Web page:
1 dead, 1 wounded in Loop shooting at Bank of America Building, 231 S. LaSalle

A man who had just been demoted at work shot the company's CEO before turning the gun on himself, police said.
Thursday, July 31, 2014
In the heart of Chicago's financial district, a man who had just been demoted at work shot the company's CEO before turning the gun on himself, police said. No one else was injured.

Tony DeFrances, 60, allegedly shot Steven LaVoie, 54, at the office of ArrowStream, which is located on the 17th floor of the Bank of America Building at 231 South LaSalle Street in Chicago's Loop, around 9:50 a.m. Thursday. The building was secured about an hour later and other offices re-opened for business. Chicago police remained on the scene.

"Apparently he was despondent over what happened, that he got demoted," Supt. McCarthy said. "There was apparently a struggle over a firearm. The CEO was struck twice. The man took his own life."

DeFrances, as identified by Tower Lakes Police Chief Samuel P. Sinacore, was pronounced dead at the scene. He had what appears to be a self-inflicted gunshot wound to the head, according to initial reports.

LaVoie, of LaGrange, was transferred in critical condition to Northwestern Memorial Hospital by ambulance, police confirm. A neighbor said LaVoie's wife was called to Northwestern Memorial Hospital.

"We were contacted by the Chicago Police Department, and asked to notify them that they had a family member injured," LaGrange Police Chief Michael Holub said.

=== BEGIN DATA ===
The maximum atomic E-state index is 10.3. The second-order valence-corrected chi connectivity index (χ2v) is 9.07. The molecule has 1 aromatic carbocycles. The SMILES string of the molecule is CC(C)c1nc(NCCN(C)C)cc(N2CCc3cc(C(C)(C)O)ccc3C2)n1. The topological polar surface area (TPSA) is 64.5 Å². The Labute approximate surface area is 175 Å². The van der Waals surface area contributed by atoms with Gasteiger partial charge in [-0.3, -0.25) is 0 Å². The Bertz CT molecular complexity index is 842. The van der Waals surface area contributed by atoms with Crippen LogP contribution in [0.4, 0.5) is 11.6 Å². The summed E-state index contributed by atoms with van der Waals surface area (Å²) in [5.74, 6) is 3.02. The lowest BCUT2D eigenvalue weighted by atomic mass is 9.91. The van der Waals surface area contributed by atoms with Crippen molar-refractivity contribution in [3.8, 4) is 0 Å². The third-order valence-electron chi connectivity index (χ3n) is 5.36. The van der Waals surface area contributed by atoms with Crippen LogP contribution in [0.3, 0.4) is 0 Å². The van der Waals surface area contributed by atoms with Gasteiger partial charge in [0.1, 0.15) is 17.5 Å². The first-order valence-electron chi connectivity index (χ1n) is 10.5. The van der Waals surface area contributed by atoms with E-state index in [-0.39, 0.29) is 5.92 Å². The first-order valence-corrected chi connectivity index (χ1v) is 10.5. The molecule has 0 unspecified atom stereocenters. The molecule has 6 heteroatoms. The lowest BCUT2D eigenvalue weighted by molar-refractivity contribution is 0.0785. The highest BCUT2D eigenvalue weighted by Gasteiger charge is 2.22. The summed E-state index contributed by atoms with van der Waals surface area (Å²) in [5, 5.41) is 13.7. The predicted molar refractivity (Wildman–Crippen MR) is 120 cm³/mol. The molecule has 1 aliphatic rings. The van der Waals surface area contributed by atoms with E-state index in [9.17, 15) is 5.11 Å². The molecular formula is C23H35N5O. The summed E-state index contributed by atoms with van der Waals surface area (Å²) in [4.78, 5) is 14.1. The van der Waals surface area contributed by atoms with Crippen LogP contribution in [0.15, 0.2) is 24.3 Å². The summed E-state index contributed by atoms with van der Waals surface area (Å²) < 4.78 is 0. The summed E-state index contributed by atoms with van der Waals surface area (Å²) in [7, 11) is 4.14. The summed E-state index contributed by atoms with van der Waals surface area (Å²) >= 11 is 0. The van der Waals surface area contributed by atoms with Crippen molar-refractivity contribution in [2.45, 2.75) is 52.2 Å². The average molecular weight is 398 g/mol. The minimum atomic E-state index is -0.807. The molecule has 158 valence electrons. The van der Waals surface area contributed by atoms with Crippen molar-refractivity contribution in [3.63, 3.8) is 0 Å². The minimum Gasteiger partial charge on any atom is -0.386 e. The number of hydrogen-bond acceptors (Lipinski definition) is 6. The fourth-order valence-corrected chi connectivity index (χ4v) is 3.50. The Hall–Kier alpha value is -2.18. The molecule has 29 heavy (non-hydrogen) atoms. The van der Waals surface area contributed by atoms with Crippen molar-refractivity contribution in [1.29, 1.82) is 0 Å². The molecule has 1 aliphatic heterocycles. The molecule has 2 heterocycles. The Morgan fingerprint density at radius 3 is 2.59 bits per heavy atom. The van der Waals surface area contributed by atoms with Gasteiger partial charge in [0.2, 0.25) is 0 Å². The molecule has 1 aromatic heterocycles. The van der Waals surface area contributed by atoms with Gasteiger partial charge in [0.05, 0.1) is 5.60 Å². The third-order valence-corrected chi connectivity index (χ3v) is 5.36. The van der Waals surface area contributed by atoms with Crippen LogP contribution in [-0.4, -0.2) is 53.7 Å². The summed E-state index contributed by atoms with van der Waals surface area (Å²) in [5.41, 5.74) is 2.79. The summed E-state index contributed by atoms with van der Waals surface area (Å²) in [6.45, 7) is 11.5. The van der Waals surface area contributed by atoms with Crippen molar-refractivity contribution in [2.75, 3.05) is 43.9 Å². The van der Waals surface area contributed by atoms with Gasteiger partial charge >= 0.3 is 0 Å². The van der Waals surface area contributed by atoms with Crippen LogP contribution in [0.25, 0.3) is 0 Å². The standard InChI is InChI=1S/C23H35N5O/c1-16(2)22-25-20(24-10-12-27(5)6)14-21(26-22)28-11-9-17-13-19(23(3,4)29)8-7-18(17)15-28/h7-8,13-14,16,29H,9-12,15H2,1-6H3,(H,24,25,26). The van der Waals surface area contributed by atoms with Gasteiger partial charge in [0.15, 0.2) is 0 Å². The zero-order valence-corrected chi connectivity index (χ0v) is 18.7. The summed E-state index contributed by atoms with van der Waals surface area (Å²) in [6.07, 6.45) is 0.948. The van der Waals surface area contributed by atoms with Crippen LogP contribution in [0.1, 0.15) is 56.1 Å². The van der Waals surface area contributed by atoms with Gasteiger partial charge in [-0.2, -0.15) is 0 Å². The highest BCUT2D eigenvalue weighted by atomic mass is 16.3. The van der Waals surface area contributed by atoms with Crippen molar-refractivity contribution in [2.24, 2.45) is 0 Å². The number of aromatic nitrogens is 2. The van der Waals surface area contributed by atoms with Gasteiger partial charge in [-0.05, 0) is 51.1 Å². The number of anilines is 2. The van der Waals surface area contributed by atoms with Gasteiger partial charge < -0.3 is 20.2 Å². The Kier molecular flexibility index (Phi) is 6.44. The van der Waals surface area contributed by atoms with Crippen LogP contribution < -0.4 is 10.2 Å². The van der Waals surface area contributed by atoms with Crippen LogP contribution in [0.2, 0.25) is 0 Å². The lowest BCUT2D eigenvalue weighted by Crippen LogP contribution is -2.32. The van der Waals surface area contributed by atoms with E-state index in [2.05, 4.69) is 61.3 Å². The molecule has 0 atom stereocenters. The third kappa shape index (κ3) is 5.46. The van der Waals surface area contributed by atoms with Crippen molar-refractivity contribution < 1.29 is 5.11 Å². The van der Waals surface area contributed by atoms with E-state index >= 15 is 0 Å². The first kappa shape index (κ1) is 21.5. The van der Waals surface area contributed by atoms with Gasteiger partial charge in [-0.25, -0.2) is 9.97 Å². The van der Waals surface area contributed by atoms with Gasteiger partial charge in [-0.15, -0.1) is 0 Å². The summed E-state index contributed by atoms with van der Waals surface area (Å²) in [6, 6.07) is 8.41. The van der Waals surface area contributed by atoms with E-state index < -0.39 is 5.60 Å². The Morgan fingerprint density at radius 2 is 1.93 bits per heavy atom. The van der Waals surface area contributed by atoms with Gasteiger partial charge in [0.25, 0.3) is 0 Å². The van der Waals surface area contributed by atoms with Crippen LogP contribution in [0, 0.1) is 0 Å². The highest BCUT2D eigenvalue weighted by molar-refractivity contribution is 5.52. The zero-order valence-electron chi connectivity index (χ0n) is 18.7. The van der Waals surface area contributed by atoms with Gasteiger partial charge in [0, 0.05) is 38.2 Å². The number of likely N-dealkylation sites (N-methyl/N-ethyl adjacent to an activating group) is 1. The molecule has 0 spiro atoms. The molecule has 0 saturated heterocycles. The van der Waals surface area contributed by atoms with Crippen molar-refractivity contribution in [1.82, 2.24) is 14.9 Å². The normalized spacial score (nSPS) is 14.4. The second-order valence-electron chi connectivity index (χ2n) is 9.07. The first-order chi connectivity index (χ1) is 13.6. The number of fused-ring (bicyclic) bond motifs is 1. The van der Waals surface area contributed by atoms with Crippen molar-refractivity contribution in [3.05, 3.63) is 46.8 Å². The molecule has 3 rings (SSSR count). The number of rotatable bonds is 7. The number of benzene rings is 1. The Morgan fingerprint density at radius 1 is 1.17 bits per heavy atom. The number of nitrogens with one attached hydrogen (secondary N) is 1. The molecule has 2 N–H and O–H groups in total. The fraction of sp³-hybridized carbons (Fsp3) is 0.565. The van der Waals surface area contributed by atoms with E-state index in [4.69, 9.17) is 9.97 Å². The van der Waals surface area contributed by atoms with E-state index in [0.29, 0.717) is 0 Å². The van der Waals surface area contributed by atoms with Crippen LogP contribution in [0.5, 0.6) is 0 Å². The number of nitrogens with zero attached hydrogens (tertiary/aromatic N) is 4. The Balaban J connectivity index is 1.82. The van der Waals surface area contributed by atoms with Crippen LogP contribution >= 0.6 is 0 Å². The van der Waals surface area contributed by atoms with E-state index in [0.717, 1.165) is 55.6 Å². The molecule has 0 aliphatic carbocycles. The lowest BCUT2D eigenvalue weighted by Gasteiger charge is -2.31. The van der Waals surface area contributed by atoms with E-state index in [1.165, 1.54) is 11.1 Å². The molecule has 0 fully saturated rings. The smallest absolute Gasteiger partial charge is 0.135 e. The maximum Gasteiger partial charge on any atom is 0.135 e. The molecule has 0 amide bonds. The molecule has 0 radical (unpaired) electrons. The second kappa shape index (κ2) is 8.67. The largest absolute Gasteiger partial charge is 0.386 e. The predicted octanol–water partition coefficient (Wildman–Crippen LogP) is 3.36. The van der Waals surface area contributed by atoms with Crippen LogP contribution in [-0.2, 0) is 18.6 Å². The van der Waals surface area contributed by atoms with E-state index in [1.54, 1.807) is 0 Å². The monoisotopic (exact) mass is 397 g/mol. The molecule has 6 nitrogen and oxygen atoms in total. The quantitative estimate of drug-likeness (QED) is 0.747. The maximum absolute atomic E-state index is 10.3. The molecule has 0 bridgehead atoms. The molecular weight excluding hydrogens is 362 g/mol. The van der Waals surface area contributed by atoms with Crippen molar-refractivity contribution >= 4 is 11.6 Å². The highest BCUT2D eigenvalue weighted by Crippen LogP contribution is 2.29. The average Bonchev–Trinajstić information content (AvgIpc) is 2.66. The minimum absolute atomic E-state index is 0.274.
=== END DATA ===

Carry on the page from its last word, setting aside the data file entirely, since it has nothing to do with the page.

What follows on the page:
McCarthy said DeFrances had been demoted from chief technology officer on Friday due to downsizing at ArrowStream, which offers supply chain management technology software. DeFrances had scheduled a one-on-one meeting with LaVoie, ArrowStream's CEO, when shots were fired. LaVoie was hit in the head and stomach, police said.

George Volland said his friend "must have snapped."

"(DeFrances) was a giver. He was a great guy. I heard about it at work. I work right down the street. Frankly, I'm shaken. I want some people to know he wasn't a monster," Volland said. "I'm shaking right now. I can't believe it. You hear about these things and you can't imagine it'll be a friend of yours."

"Ten witnesses up there who were on the floor are being interviewed," McCarthy said. No one was actually inside the room when the shooting occurred, he said.

Workers in the building were originally told to stay in their offices. They were given the all clear around 10:45 a.m.

"It's tough to go back to work. What do I do tomorrow? Do I go to work like nothing happened, or do I keep worrying? It's touch," Stefano Freddo said. Freddo works in the same building.

LaSalle Street, which was closed during the investigation, reopened around 11:25 a.m.

Sinacore said Tower Lakes police did not have any problems with DeFrances' family and that they were good residents. Upon hearing the news, Sinacore said he went to the DeFrances' home for a well-being check and found the family in shock.

"One of the guys I'd see on the earliest train, one of the guys I'd see on the latest train. He always had his back pack, always had his PC, always working hard," said Volland.

ArrowStream released a statement that read, in part, "We are deeply saddened and shocked by the events that have occurred today. Our focus during this tragedy is to ensure the well being of our ArrowStream family."


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